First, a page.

Currys has trimmed its annual profit forecast after a shortage of goods ranging from PlayStation 5 consoles and Apple products to hairdryers resulted in a 5% fall in sales over the peak Christmas period.
The UK’s biggest electrical retailer said that sales were hit by problems including the global chip shortage, which is affecting the supply of goods from TVs to appliances, the shipping of products and a drop in demand as households budgets become increasingly squeezed.
“The technology market was challenging this Christmas, with uneven customer demand and supply disruption,” said Alex Baldock, the chief executive of Currys, which formerly traded as PC World, Carphone Warehouse and Dixons. “We have certainly had our hands full this Christmas with supply, not just of products but also of people, containers, chip sets, the full range.”
Currys, which has trimmed its full-year profit guidance from £160m to £155m, said that the overall UK market for sales of technology products was down 10% at Christmas.
“We are seeing patchy consumer confidence when it comes to the bigger ticket purchases like electricals, like technology that we sell,” said Baldock, speaking on BBC Radio 4’s Today programme. “It certainly hasn’t been helped by cost of living concerns, and hasn’t particularly been helped by Omicron either. Still, even with that patchy customer demand we have been able to keep growing and gain market share.”
Currys, which operates 800 stores and sells its goods online, said that sales in the UK and Ireland fell by 6% year on year in the peak trading period of the 10 weeks to 8 January. While consumers turned to online sales to avoid going to the high street, with digital revenues up 29% compared with the Christmas of 2019, it was not enough to overcome the company’s overall sales drop during the 2021 festive season.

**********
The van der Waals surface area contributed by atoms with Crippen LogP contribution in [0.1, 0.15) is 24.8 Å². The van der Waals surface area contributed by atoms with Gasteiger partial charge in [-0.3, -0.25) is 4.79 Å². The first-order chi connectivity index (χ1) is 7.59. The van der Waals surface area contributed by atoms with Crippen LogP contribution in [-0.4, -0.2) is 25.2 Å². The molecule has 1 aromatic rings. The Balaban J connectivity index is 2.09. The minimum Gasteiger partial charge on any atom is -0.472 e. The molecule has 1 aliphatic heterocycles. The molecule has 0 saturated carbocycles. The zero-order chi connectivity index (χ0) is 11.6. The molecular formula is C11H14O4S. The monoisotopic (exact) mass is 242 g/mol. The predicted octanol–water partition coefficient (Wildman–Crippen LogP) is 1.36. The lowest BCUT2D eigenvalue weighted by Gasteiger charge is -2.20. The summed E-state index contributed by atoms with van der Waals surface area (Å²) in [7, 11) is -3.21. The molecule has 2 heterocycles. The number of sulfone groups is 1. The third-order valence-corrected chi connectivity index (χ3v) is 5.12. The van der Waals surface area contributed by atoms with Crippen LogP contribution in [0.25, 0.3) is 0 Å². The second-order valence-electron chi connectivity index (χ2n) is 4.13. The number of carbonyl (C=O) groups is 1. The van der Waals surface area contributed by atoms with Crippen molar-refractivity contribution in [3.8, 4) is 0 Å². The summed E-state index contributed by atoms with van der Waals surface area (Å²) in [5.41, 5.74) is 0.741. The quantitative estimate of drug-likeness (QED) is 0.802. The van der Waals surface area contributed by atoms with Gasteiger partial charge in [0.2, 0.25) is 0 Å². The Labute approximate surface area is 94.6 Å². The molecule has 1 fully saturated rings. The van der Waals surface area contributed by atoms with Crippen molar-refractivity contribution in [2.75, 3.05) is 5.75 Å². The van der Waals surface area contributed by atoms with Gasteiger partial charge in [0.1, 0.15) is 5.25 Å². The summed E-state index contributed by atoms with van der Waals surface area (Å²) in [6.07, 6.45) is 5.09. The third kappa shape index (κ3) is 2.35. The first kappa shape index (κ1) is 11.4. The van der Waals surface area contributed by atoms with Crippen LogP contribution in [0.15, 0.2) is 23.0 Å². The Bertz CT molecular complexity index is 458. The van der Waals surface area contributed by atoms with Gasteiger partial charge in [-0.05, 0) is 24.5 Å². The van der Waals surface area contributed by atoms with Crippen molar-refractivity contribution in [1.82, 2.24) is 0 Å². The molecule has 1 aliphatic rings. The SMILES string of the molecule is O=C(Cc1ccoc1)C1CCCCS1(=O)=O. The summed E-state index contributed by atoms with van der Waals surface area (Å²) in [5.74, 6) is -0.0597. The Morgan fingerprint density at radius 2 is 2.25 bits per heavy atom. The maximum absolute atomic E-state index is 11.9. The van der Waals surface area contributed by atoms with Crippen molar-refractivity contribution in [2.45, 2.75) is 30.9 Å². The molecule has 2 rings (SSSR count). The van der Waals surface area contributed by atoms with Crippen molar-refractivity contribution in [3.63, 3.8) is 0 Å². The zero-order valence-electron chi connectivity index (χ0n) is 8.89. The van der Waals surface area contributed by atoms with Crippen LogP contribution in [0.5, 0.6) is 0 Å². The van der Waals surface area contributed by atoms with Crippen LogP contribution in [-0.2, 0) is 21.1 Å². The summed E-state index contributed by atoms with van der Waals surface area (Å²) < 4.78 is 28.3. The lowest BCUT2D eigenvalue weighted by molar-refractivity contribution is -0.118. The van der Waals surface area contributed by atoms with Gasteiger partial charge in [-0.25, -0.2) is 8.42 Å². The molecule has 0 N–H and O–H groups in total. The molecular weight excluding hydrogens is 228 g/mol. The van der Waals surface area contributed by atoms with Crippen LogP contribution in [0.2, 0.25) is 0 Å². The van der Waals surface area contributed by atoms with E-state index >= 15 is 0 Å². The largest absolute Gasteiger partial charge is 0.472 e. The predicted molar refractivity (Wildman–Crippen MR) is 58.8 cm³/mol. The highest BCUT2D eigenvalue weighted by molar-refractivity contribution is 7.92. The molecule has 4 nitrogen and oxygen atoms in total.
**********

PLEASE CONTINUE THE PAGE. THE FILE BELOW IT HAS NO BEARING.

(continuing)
Despite the trading problems, Baldock said the business traded profitability and outperformed the wider market.
“Customer demand for some tech was strong,” he said. “This was a gamers’ Christmas, the year that virtual reality broke into the mainstream, and when consoles flew off the shelves. Oculus Quest 2 and the PS5 were stars. Appliances large and small also enjoyed strong sales, as consumers continued to kit out their homes. Even though not everyone may not have got their first choice of product this Christmas we had plenty of choice for everyone.”
The company said that for the 36 weeks to 8 January sales were down 3% year on year but up 11% compared with 2020. Baldock said Currys, which commenced a £75m share buyback scheme on Friday, is focusing on “profitable sales, with good discipline on margin, cost and stock”.
However, he added that there continues to be pressure on the supply chain and consumer demand.
“I am not counting on it getting any better,” he said. “There is plenty of uncertainty, not just on the supply side but also the demand side looking ahead, whether you are looking at cost of living, real wages, discretionary income or consumer confidence, which is one of the reasons we are being quite cautious in our outlook.”
Shares in Currys fell 4% on Friday morning.